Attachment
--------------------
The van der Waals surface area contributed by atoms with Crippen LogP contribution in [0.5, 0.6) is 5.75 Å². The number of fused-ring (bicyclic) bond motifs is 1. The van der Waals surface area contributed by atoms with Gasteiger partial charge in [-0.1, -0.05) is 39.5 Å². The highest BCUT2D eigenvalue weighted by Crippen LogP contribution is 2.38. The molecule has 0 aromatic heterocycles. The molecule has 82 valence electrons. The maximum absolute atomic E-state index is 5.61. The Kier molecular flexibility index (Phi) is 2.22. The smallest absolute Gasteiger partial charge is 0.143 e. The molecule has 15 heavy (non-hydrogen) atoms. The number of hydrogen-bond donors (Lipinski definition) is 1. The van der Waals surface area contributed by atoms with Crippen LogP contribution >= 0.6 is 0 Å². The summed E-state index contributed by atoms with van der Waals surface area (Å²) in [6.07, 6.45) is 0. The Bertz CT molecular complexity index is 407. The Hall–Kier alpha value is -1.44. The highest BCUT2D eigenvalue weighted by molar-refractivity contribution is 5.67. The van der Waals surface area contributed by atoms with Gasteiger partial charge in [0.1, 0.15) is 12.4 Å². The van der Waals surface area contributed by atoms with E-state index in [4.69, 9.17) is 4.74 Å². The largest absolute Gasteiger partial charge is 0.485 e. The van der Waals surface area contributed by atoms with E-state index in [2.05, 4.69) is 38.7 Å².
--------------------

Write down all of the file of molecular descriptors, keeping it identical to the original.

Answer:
The van der Waals surface area contributed by atoms with Crippen LogP contribution in [0.5, 0.6) is 5.75 Å². The number of fused-ring (bicyclic) bond motifs is 1. The van der Waals surface area contributed by atoms with Gasteiger partial charge in [-0.1, -0.05) is 39.5 Å². The highest BCUT2D eigenvalue weighted by Crippen LogP contribution is 2.38. The molecule has 0 aromatic heterocycles. The molecule has 82 valence electrons. The maximum absolute atomic E-state index is 5.61. The Kier molecular flexibility index (Phi) is 2.22. The smallest absolute Gasteiger partial charge is 0.143 e. The molecule has 15 heavy (non-hydrogen) atoms. The number of hydrogen-bond donors (Lipinski definition) is 1. The van der Waals surface area contributed by atoms with Crippen LogP contribution >= 0.6 is 0 Å². The summed E-state index contributed by atoms with van der Waals surface area (Å²) in [6.07, 6.45) is 0. The Bertz CT molecular complexity index is 407. The Hall–Kier alpha value is -1.44. The highest BCUT2D eigenvalue weighted by molar-refractivity contribution is 5.67. The van der Waals surface area contributed by atoms with Gasteiger partial charge in [0.1, 0.15) is 12.4 Å². The van der Waals surface area contributed by atoms with E-state index in [4.69, 9.17) is 4.74 Å². The largest absolute Gasteiger partial charge is 0.485 e. The van der Waals surface area contributed by atoms with E-state index in [2.05, 4.69) is 38.7 Å².